Remote manipulator

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Manipulator arms inside the Hot Bay of the Engine Maintenance Assembly & Disassembly Facility, in Area 25 of the Nevada Test Site.

A remote manipulator, also known as a telefactor, telemanipulator, or waldo (after the 1942 short story "Waldo" by Robert A. Heinlein which features a man who invents and uses such devices),[1] is a device which, through electronic, hydraulic, or mechanical linkages, allows a hand-like mechanism to be controlled by a human operator. The purpose of such a device is usually to move or manipulate hazardous materials for reasons of safety, similar to the operation and play of a claw crane game.


Cayce Pentecost, Lyndon B. Johnson, Buford Ellington and Albert Gore Sr operating mechanical hands at a hot cell at Oak Ridge National Laboratory, on October 19, 1958

In 1945, the company Central Research Laboratories[2] was given the contract to develop a remote manipulator for the Argonne National Laboratory. The intent was to replace devices which manipulated highly radioactive materials from above a sealed chamber or hot cell, with a mechanism which operated through the side wall of the chamber, allowing a researcher to stand normally while working.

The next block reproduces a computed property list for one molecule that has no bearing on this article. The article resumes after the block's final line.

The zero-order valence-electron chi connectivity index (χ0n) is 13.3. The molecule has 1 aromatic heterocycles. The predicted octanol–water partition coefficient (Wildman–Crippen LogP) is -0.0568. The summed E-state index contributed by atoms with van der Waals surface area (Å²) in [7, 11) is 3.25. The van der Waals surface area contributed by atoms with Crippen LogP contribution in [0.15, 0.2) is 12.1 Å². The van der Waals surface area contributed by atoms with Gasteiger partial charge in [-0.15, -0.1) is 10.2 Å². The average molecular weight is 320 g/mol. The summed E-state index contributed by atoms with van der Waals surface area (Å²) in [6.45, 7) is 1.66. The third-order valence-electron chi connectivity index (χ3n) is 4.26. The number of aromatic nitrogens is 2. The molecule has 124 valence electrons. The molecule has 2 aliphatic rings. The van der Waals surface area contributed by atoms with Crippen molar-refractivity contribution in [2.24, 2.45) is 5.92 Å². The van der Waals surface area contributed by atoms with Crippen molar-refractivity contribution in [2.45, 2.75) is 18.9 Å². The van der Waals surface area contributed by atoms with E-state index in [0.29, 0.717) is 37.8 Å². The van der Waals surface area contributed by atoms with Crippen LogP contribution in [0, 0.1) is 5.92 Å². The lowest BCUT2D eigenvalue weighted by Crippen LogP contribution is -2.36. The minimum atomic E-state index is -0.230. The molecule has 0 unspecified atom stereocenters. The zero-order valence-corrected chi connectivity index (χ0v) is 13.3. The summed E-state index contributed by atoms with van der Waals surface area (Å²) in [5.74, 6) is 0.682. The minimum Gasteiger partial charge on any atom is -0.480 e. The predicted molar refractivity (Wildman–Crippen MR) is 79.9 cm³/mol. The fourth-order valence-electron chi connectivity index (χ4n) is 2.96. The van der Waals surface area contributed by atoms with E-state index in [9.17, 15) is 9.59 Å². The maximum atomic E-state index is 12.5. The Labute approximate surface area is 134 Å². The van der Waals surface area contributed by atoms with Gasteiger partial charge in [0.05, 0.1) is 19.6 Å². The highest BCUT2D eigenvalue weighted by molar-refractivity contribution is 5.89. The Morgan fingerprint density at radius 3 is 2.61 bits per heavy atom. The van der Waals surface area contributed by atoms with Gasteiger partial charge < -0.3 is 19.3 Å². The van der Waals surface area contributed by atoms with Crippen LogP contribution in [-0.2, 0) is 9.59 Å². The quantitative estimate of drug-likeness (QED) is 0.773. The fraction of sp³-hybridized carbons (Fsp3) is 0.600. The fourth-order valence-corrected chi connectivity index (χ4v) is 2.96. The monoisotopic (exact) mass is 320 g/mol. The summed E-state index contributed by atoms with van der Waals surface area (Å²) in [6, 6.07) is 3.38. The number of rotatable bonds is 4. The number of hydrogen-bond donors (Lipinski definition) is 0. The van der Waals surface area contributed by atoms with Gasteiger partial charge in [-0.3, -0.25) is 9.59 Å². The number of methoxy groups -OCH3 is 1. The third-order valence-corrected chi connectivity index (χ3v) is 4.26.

The result was the Master-Slave Manipulator Mk. 8, or MSM-8, which became the iconic remote manipulator[3] seen in newsreels and movies, such as The Andromeda Strain or THX 1138.

Robert A. Heinlein claimed a much earlier origin for remote manipulators.[4] He wrote that he got the idea for "waldos" after reading a 1918 article in Popular Mechanics about "a poor fellow afflicted with myasthenia gravis ... [who] devised complicated lever arrangements to enable him to use what little strength he had." An article in Science Robotics on robots, science fiction, and nuclear accidents[5] discusses how the science fiction waldos are now a major type of real-world robots used in the nuclear industry.

See also[edit]


  1. ^ Technovelgy telemanipulator page
  2. ^ CRL history
  3. ^ Telemanipulator page
  4. ^ Heinlein, Robert A. (1957), "Science fiction: its nature, faults and virtues", in Davenport, Basil (ed.), The Science Fiction Novel, Chicago: Advent (published 1959)
  5. ^ Robin, Murphy (2021). "Robots, science fiction, and nuclear accidents". Science Robotics. AAAS. 6 (55). doi:10.1126/scirobotics.abj4344. PMID 34162746. S2CID 235626467. Retrieved 4 April 2023.

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